Go out of your way to be open with him, no matter how hard it may seem as first. If you do not know what your partner expects of you and he doesn't know what you expect of him, you are both setting yourself up for a lot of misunderstandings and a potentially big disaster.
If you're having a more detailed conversation to reflect on the fight, keep a couple of things in mind to keep from opening up recent wounds:
Give up the need to be right: Accept responsibility for how you made your partner feel, Dr. Shorey says. For the well-being of the relationship, give up the need to drive home your point.
Don't be defensive: This goes hand-in-hand with the above. If your behavior made your partner feel a certain way, give up your need to defend yourself. This could keep the argument going. Accept their feelings and consider the big picture. If you really feel you need to clarify why you behaved a certain way, you can always do this later, when the fight is truly over and things have calmed down.
Dr. Shorey offers another great tip: accept that the relationship might take some time to fully heal, but schedule some time to check back in about where you stand after some time has passed. This could be especially useful for more intense fights.
It may also be helpful to come to an agreement and set boundaries and rules for the future. In reflecting on the fight, consider what you could do differently next time. The University of Texas' Mental Health Center has some ground rules to get you started:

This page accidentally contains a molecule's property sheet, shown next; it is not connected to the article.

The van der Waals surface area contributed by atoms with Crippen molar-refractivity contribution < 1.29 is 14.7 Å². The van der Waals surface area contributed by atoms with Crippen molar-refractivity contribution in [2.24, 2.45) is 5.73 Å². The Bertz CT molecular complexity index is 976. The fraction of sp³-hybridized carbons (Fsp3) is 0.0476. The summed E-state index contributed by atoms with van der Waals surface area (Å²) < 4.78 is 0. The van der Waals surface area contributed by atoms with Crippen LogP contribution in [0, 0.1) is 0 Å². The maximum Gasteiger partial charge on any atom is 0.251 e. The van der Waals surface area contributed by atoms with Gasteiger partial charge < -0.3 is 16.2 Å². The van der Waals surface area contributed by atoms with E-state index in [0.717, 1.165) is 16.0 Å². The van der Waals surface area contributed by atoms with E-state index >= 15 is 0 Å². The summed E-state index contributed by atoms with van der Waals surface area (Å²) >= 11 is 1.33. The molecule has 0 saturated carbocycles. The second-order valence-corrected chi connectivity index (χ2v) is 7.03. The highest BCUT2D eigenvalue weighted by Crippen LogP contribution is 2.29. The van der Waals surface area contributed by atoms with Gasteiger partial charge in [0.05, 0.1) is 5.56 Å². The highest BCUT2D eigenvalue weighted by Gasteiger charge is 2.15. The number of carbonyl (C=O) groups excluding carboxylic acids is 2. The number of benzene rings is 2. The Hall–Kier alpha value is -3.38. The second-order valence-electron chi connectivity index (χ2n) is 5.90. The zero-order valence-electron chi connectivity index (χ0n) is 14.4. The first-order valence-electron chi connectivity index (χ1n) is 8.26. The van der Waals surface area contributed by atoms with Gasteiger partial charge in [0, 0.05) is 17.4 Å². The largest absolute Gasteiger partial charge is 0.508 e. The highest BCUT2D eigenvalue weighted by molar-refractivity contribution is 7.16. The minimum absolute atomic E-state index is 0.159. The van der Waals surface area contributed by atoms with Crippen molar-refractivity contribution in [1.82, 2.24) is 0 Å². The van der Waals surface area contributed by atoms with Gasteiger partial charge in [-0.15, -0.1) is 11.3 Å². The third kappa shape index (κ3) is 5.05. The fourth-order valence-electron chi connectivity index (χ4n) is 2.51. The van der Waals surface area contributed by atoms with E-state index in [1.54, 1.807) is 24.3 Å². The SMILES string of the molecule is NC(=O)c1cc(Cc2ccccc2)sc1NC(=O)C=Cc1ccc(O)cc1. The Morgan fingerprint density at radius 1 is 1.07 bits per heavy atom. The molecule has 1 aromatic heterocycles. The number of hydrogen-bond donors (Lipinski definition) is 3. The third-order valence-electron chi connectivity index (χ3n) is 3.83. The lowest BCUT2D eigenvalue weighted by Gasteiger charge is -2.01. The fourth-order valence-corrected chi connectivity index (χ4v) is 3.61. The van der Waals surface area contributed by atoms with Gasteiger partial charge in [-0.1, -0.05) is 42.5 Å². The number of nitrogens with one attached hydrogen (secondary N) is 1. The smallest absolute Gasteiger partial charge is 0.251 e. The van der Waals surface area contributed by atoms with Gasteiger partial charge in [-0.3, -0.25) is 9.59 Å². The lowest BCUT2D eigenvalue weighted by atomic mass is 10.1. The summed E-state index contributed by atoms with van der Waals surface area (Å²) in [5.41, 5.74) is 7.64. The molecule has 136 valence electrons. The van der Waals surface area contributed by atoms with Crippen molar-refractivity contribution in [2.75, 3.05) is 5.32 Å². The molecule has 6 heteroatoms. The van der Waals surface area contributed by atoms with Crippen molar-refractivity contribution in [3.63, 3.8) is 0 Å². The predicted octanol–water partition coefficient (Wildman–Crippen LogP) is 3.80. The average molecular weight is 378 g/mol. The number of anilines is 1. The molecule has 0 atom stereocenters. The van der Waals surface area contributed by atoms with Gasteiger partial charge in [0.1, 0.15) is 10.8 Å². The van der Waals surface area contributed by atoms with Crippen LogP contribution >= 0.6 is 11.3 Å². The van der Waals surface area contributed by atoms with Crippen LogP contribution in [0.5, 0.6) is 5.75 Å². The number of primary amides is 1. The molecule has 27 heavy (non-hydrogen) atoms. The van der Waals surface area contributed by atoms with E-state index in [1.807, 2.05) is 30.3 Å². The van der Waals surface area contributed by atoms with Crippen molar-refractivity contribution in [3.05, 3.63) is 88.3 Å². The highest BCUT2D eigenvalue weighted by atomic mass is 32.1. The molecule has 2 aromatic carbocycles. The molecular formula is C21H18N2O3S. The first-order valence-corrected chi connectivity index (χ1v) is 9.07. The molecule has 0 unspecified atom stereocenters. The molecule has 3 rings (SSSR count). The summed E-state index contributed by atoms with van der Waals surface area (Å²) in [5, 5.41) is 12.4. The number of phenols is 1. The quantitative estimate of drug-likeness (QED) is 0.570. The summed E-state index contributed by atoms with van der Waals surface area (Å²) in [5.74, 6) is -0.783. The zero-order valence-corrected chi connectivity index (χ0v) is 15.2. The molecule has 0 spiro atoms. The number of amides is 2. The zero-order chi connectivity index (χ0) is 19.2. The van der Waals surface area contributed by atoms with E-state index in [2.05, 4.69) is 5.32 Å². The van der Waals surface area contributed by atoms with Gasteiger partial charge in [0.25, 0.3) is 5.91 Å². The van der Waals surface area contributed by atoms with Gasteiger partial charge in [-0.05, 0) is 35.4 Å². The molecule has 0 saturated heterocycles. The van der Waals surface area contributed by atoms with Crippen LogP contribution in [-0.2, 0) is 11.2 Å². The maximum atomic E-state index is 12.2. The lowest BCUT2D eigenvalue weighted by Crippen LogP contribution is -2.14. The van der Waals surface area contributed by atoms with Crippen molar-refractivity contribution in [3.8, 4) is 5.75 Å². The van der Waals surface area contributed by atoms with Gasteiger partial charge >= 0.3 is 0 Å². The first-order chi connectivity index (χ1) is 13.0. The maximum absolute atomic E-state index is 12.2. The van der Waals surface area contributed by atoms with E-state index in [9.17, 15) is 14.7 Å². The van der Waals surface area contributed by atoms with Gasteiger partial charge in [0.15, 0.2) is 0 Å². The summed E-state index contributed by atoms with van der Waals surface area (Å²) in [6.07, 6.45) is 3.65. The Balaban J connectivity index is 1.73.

Deal with only one issue at a time. Don't introduce other topics until each is fully discussed. This avoids the "kitchen sink" effect where people throw in all their complaints while not allowing anything to be resolved.
No hitting below the belt.Attacking areas of personal sensitivity creates an atmosphere of distrust, anger, and vulnerability.
Avoid accusations. Accusations will lead others to focus on defending themselves rather than on understanding you. Instead, talk about how someone's actions made you feel.
It's rarely productive to force things, but there's something to be said for "fake it til you make it." When you find yourself in a rut after a fight, sometimes it helps to simply be kind and affectionate to each other. eHow explains this:
Show a little love and caring by sharing sweet words and actions. Relationships often experience hostility and resentment when one or both parties feel unappreciated or unloved... Whether it is engaging in small acts of affection (such as giving your boyfriend a pat on the back as you walk out the house in the morning) or sending him a "just because I care" text message when he's at work, the little things can go a long way.
This may not work as well if you're still really steamed. But it's a good start if you're feeling stuck. A little kindness could serve as a reminder that you care about each other, and you care about the relationship. You don't have to pretend like nothing happened; it's just a little nudge in the right direction.
Talk To a Professional
If you're really having trouble seeing eye-to-eye, it could be that the conflict isn't truly over. In this case, it might be best to talk to a professional. A counselor or therapist can help you understand your feelings and work through them in one way or another.
Recovering from a fight can take time. Even if you've both agreed that the fight is over, it can be hard to move past that situation and get back to where you were. Communication, understanding, and respect will do well to get your relationship back on track.